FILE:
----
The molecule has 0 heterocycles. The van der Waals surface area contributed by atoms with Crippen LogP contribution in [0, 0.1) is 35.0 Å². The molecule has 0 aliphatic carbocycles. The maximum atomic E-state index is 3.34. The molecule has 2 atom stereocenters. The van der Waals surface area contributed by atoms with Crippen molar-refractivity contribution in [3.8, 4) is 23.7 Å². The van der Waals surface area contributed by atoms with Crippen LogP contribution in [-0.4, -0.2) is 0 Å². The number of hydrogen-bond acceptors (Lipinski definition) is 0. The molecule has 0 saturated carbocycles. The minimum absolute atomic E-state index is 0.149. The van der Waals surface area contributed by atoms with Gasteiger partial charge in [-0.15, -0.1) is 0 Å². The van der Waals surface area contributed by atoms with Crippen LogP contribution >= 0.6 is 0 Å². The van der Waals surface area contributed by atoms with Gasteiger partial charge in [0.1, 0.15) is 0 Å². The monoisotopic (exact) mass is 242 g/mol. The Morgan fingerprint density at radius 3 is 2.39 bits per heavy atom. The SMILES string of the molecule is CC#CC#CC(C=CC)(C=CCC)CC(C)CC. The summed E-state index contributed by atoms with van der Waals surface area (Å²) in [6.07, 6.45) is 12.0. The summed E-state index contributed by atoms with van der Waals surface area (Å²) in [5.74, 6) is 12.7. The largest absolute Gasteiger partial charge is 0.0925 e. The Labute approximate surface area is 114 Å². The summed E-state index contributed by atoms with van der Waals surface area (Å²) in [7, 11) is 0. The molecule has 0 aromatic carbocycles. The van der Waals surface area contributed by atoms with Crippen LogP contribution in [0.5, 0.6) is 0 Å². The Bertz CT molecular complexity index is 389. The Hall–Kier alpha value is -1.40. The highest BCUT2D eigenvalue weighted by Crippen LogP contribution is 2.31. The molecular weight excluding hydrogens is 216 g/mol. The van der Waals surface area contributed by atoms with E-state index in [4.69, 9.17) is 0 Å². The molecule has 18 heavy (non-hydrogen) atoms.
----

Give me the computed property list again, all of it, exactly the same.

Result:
The molecule has 0 heterocycles. The van der Waals surface area contributed by atoms with Crippen LogP contribution in [0, 0.1) is 35.0 Å². The molecule has 0 aliphatic carbocycles. The maximum atomic E-state index is 3.34. The molecule has 2 atom stereocenters. The van der Waals surface area contributed by atoms with Crippen molar-refractivity contribution in [3.8, 4) is 23.7 Å². The van der Waals surface area contributed by atoms with Crippen LogP contribution in [-0.4, -0.2) is 0 Å². The number of hydrogen-bond acceptors (Lipinski definition) is 0. The molecule has 0 saturated carbocycles. The minimum absolute atomic E-state index is 0.149. The van der Waals surface area contributed by atoms with Gasteiger partial charge in [-0.15, -0.1) is 0 Å². The van der Waals surface area contributed by atoms with Crippen LogP contribution >= 0.6 is 0 Å². The van der Waals surface area contributed by atoms with Gasteiger partial charge in [0.1, 0.15) is 0 Å². The monoisotopic (exact) mass is 242 g/mol. The Morgan fingerprint density at radius 3 is 2.39 bits per heavy atom. The SMILES string of the molecule is CC#CC#CC(C=CC)(C=CCC)CC(C)CC. The summed E-state index contributed by atoms with van der Waals surface area (Å²) in [6.07, 6.45) is 12.0. The summed E-state index contributed by atoms with van der Waals surface area (Å²) in [5.74, 6) is 12.7. The largest absolute Gasteiger partial charge is 0.0925 e. The Labute approximate surface area is 114 Å². The summed E-state index contributed by atoms with van der Waals surface area (Å²) in [7, 11) is 0. The molecule has 0 aromatic carbocycles. The van der Waals surface area contributed by atoms with Crippen LogP contribution in [0.5, 0.6) is 0 Å². The Bertz CT molecular complexity index is 389. The Hall–Kier alpha value is -1.40. The highest BCUT2D eigenvalue weighted by Crippen LogP contribution is 2.31. The molecular weight excluding hydrogens is 216 g/mol. The van der Waals surface area contributed by atoms with E-state index in [4.69, 9.17) is 0 Å². The molecule has 18 heavy (non-hydrogen) atoms.